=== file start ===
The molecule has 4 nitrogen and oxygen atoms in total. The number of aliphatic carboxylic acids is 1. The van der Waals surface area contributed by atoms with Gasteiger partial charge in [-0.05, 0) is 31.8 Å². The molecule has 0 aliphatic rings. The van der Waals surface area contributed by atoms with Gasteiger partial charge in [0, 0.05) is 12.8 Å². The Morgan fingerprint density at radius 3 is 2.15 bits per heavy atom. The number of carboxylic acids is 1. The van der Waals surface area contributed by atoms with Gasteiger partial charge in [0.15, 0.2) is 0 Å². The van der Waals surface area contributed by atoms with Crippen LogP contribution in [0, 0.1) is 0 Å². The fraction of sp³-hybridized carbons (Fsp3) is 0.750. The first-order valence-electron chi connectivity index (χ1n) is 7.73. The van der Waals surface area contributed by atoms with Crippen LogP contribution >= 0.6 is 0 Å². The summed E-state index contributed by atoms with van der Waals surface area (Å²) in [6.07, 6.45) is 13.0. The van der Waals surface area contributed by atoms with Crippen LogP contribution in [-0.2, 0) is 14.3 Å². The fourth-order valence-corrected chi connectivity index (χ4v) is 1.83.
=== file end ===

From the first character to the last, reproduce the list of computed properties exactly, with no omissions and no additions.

The molecule has 4 nitrogen and oxygen atoms in total. The number of aliphatic carboxylic acids is 1. The van der Waals surface area contributed by atoms with Gasteiger partial charge in [-0.05, 0) is 31.8 Å². The molecule has 0 aliphatic rings. The van der Waals surface area contributed by atoms with Gasteiger partial charge in [0, 0.05) is 12.8 Å². The Morgan fingerprint density at radius 3 is 2.15 bits per heavy atom. The number of carboxylic acids is 1. The van der Waals surface area contributed by atoms with Gasteiger partial charge in [0.15, 0.2) is 0 Å². The van der Waals surface area contributed by atoms with Crippen LogP contribution in [0, 0.1) is 0 Å². The fraction of sp³-hybridized carbons (Fsp3) is 0.750. The first-order valence-electron chi connectivity index (χ1n) is 7.73. The van der Waals surface area contributed by atoms with Crippen LogP contribution >= 0.6 is 0 Å². The summed E-state index contributed by atoms with van der Waals surface area (Å²) in [6.07, 6.45) is 13.0. The van der Waals surface area contributed by atoms with Crippen LogP contribution in [-0.2, 0) is 14.3 Å². The fourth-order valence-corrected chi connectivity index (χ4v) is 1.83.